Will that happen? Who knows? But Ford deserves an investigation—and so do all of us.

Contact Vivia Chen at vchen@alm.com. On Twitter: @lawcareerist.


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This was a job interview. Kavanaugh insulted the people interviewing him for the job. No way to get a job. He flunked the interview.

The Clintons? What did that have to do with him trying to get a job?

From “Kavanaugh: A Legal Assessment—With Some Personal Reflections” by Harvey Silverglate, WGBH.com (Boston), Sept. 26: Posted by the Wall Street Journal, "Notable and Quotable."

When does “adolescence” occur? I’ve represented a lot of kids in trouble. And I can tell you that in the modern era, adolescence begins around age 12 and lasts through college graduation (or, for kids who don’t attend college, the age at which kids would graduate).

This is not just my opinion: Society has juvenile courts for transgressions committed in adolescence; the legal system does not want to give mere kids a permanent criminal record. Even at a time when too many juveniles are treated as adults, it is more often than not a widely accepted guiding principle that kids are given a pass by being treated and taught more than punished.

Among many of my friends in Cambridge and Boston, my view of [Brett] Kavanaugh is considered wrongheaded—if not reckless, even dangerous. So, I’ll make matters worse by saying that so much of the case being made against Kavanaugh is cynical, if not outright dishonest. It has nothing to do with his qualifications to be a Supreme Court justice. Nor is it reflective of how Kavanaugh’s most ardent critics really feel about the extent to which adults should be punished later in life for their adolescent transgressions. They would not want their own children, nor themselves for that matter, treated in the way they are campaigning for Kavanaugh to be treated. This is a classic example of the hypocrisy of the current socio-political moment.

You were right the first time, Vivia. Girls put up with a lot, back in the day. Perhaps the FBI investigation will settle the open questions. As for this week's testimony, Kavanaugh and his family have been under terrible pressure. He is a highly respected judge, but overwrought Democrats on the committee have savaged him with none of the restraint that would have been appropriate. They accused him of being "evil," and of numerous personal and professional defects. Perhaps a saint would have withstood those attacks better. But surely, Vivia, it is easy to understand why Kavanaugh admitted nothing. Let's begin by giving him the benefit of the doubt and assuming he believes there is nothing to admit. But even if there were--and I agree there may have been things he could have admitted--he had already been driven nearly to tears. If he had thrown the Democrats even one ounce of red meat, they would have massacred him. On national television. They would have expanded an ounce of youthful failure into a hundred pounds of adult criminality. Would any rational person open himself to that? I think not.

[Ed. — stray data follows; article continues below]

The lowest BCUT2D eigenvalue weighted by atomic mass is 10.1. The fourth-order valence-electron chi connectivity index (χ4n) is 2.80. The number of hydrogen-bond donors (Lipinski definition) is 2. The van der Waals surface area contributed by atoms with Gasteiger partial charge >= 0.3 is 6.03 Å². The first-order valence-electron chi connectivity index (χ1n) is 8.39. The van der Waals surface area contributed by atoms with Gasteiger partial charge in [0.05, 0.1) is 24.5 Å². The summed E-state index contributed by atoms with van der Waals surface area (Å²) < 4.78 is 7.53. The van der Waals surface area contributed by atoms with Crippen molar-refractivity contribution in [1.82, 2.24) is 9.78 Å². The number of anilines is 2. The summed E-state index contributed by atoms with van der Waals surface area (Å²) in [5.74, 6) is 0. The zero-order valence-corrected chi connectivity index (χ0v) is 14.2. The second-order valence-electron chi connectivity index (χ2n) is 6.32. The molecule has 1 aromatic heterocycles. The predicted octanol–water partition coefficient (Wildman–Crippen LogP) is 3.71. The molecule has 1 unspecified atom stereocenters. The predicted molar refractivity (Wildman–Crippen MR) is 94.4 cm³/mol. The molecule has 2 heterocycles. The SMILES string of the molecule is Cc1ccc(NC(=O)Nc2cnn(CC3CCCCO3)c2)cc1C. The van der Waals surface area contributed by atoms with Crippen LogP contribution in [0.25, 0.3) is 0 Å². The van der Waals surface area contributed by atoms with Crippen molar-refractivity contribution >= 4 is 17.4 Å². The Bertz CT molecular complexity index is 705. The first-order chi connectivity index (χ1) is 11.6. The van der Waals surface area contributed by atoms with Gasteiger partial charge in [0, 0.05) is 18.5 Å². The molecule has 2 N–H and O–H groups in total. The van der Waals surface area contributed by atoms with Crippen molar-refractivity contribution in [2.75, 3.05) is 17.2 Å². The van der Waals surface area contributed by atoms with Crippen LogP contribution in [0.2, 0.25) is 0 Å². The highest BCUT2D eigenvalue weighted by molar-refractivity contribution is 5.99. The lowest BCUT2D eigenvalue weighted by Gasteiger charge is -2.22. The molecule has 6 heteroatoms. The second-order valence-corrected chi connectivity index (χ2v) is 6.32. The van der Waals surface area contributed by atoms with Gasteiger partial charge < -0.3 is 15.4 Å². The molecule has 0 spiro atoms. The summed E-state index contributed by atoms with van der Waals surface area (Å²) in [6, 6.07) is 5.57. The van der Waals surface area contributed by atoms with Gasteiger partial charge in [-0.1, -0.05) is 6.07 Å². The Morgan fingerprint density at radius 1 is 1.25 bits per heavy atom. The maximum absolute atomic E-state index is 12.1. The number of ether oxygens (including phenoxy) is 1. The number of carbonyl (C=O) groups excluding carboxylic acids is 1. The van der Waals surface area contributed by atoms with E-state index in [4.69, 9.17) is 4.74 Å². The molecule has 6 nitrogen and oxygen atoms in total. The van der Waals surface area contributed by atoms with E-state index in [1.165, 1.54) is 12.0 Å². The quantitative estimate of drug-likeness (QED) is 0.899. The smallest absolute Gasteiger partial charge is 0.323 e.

Kavanaugh believes he is entitled to the Supreme Court job. Unfortunately for him, "what goes around, comes around."

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The Careerist takes an inside look at how lawyers shape their careers and manage their lives. The blog aims to dissect developments in the profession, provide useful information and advice, and give lawyers a platform to voice their views. The goal is to provide a fresh, provocative take on the state of lawyering.

About Vivia Chen

Vivia Chen

Vivia Chen, The Careerist's chief blogger, has been covering the business and culture of law firms for a decade. A former corporate lawyer, Chen is fascinated by those who thrive (as well as those who don't) in the legal profession. Her take: Success in the law (and life) doesn't always travel a linear path. If you have topics you'd like to discuss or information to share, contact her: VChen@alm.com